This is only a short sample from the wide variety we could currently find in the ETFs market.

But, would it be possible to create our own Factor ETF? As the Factor Investing is based on an investment strategy, radically different from high-frequency trading, and, as the underlying assets are easily accessible in many trading platforms, is not presumptuous from us to assume that we could create it with minimum trading costs.

Our own S&P 500 Momentum ETF

We are going to choose the Momentum factor. Momentum investing is all about buying into trends and usually refers to the force or speed of movement.

Although momentum is not a long-term phenomenon, according to the literature, companies with higher momentum are characterized by a higher price performance in the quite recent history and they tend to continue its trend over the short-medium term.

We select the S&P 500 stocks universe to apply our factor investment strategy ETF, which essentially consists of applying the following algorithm twice a year:

  1. Calculate a momentum estimator based on data from the previous 6 to 12 months.
  2. Correct the previous estimator with a coefficient based on the volatility.
  3. Calculate the number of assets necessary to cover a predetermined percentage of the market capitalization from the parent index.
  4. Rank the index components by the result of the estimator calculated in the two first steps.
  5. Select the number of assets determined in step three at the top of the ranking.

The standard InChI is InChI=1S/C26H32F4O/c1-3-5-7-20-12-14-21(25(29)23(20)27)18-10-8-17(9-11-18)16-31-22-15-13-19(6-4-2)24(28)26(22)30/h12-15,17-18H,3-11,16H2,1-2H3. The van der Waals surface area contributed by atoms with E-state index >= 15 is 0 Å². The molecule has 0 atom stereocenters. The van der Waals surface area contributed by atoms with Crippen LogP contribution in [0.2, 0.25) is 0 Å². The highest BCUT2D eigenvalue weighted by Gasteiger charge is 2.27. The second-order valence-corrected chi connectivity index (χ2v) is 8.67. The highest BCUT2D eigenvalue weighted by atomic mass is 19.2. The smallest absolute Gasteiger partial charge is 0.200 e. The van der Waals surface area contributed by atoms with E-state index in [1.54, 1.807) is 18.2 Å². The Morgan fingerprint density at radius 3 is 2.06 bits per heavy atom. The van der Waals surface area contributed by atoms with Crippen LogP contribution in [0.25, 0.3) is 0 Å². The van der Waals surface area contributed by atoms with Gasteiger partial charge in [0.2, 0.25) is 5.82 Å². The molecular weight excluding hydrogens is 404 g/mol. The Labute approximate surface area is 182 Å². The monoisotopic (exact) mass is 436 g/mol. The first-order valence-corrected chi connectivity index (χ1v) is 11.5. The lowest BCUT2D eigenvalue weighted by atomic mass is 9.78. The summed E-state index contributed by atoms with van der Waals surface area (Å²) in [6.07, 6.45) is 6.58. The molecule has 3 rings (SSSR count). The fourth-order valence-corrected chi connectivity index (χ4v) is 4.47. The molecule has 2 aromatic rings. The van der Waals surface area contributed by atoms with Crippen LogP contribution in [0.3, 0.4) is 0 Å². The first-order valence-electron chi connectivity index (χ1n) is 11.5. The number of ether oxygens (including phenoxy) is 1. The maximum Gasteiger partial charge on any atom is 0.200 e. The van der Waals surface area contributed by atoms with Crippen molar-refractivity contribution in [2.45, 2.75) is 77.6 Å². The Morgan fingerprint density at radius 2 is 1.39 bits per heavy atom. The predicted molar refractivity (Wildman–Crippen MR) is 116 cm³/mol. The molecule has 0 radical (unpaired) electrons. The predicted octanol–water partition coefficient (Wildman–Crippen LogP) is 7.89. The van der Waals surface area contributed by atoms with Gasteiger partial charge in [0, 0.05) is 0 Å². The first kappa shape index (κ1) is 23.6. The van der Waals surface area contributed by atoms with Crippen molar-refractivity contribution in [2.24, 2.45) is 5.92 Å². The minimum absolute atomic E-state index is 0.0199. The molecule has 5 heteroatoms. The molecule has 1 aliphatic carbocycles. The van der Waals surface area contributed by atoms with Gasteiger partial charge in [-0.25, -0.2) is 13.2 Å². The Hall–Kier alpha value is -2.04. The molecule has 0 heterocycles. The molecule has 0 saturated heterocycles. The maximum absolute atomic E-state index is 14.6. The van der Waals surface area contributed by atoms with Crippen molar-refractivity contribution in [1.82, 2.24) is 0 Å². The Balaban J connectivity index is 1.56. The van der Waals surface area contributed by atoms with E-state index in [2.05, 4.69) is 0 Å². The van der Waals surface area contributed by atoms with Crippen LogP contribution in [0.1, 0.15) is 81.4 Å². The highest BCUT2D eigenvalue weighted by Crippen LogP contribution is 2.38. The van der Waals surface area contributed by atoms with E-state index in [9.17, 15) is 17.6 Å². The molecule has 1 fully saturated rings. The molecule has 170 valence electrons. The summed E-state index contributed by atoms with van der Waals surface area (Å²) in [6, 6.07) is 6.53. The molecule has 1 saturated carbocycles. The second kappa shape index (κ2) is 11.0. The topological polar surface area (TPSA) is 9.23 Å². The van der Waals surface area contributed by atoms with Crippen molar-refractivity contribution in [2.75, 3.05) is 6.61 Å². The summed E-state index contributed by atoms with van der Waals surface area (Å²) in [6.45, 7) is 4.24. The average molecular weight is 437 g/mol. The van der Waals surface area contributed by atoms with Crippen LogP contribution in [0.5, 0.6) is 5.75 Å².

6. Assign weight proportionally to the estimator.

Applying this strategy over the components of the S&P 500 since the 31st of May of 1999 and discounting a transaction fee of 0.05% per trade and a 0.60% in concept of yearly management fee, we obtain the following results:

It seems then that the “do it yourself” option provides a simple and inexpensive way to create our own Momentum ETF with an attractive result in terms of risk and return.

Key requirements for creating a Momentum Factor ETF

Seeing the graph and the results above, it could be seen as an easy, simple and inexpensive way to create a Momentum ETF with an attractive result in terms of risk and return. But, there are some key requirements to do it in a proper way:

  • Have experience trading with ETFs.
  • Have the scientific knowledge to design the algorithms in which the quantitative investment process is going to be based on.
  • Have access to the right data, historical and daily updated price series, from all the companies included in the S&P 500 universe.
  • Have access to any trading platform.

Would it be worthwhile?

Not for us. Despite the attractive returns generated by our own “recently created S&P 500 Momentum ETF”, we would discard it, because of the higher risk associated with it. For us, it would be necessary to implement control risk measures in order to moderate the drawdowns in bearish markets, following the saying: “Who loses the least, wins the most”. But, that will be the case for another post.